Most telling are the concerns of how to give IDPs a future and a chance to return home, as they all want, while ensuring they are safe too.

International laws mean refugees have to be looked after to a certain standard by the UN. Yet no such rules exist for the million-and-a-half IDPs in Iraqi Kurdistan.

The meetings with the Kurdish politicians illustrated to us a society battling to beat Isis on a 1,000km front (so vital for all of us in the West) with little help, being refused budget payments which had already been agreed with Baghdad, and having to rely for funding on oil supplies newly piped to Turkey at a time when prices are so low, and yet they seem confident in themselves.

Kurdistan is an oil economy with some industry and a little agriculture, because Saddam killed or moved farmers to the towns before he was kicked out of Kurdistan in 1991.

About 6,000 public infrastructure projects are on hold until funds are available. The ending of the war will expedite this. To make it all harder, Iraqi Kurdistan does not exist as a sovereign State, although it constitutes a large part of Iraq, and it is therefore Iraq that is asked to world meetings and never Kurdistan.

From a Northern Ireland viewpoint, it was interesting that there had been an Invest NI representative in Erbil and that contracts were nearly signed before the economic crash.

The new American University of Iraq in Sulaymaniyah wants to bring in new thinking and expertise, and apparently a deal was close to link Queen's University - chosen ahead of two other academic institutions - to building a new university in Sulamaniyah. All very exciting, and matters I will follow up now that I am back.

The reason for the visit was to see how the UK can better help Kurdistan beat Isis. It needs medical supplies and help, more fighter aircraft sorties, more weapons and helmets and gas masks, and international pressure on Baghdad to pay up and help their countrymen.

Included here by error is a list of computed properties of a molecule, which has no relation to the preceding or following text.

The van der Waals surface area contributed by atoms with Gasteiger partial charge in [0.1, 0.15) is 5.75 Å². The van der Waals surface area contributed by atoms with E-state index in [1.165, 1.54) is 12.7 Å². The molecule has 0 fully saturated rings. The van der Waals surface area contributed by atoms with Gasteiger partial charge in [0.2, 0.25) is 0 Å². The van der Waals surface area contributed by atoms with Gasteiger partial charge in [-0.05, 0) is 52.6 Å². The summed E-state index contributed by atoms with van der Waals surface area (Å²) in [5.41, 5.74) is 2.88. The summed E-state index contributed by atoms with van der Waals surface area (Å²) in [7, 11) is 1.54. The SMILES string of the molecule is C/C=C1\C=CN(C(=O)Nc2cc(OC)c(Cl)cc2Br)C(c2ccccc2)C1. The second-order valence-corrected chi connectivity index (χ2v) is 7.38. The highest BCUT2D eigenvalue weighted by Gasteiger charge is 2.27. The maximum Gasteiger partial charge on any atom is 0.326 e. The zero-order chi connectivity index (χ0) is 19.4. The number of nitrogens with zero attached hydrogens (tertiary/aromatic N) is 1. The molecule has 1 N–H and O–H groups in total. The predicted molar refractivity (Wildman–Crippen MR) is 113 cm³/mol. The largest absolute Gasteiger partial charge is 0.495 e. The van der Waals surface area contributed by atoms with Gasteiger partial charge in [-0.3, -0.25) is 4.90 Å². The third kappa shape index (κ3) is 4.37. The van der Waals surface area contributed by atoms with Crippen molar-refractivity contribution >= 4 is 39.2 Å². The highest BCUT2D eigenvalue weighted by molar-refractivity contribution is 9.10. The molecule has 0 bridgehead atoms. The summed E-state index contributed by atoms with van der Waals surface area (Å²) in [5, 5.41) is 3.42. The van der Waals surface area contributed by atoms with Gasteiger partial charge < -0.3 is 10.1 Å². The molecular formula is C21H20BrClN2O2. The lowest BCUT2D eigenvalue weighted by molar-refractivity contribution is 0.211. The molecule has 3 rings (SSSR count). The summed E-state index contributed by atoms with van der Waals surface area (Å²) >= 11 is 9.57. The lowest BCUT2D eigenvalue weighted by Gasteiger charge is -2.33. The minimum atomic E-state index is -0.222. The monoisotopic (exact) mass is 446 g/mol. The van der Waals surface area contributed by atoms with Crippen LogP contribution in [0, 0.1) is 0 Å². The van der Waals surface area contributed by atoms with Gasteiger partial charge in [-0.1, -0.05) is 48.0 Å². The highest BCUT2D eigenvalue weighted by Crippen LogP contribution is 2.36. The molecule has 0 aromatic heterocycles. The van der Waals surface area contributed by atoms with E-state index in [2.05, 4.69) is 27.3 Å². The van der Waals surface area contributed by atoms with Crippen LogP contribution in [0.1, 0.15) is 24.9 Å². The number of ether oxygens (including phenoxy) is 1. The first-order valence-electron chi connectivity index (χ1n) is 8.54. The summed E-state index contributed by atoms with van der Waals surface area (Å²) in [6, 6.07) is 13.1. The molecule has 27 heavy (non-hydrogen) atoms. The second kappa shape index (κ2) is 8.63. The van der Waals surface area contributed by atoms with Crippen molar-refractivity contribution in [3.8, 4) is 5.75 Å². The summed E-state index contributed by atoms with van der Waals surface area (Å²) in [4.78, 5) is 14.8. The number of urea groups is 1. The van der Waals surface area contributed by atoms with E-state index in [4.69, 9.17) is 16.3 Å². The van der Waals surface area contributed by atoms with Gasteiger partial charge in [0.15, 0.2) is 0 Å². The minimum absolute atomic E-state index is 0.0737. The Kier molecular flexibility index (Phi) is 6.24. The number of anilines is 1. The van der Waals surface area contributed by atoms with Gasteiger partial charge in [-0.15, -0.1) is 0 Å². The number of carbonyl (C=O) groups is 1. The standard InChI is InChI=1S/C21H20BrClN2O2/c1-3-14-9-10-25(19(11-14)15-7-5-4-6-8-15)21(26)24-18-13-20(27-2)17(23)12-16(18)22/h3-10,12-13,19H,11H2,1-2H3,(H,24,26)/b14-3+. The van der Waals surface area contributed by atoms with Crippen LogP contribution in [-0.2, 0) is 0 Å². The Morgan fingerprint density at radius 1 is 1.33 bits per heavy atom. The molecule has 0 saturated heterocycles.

But most interestingly is that, when asked, their priority is to concentrate on building or finishing roads, schools, and hospitals using the expertise of financiers, economists and entrepreneurs.

These people are trying to be a successful 21st century State in some very difficult conditions. They were telling the delegation that they need the sort of high skills that we take for granted, such as finance and banking and education.

As one politician said, they are the linchpin to the world's problems with extremism. The Kurds often feel that they have no friends but the mountains to which they have fled many times, however they consider us to be their friends, and we should reciprocate.

It was made clear to us that, as the military campaign continues to tighten its grip against Isis, that organisation will change its tactics to carry out more attacks like we saw in Paris.

Those appalling atrocities have brought home the need to support Kurdistan and defeat Isis and help build a thriving economy and moderate Muslim society that will seek to counter extremism.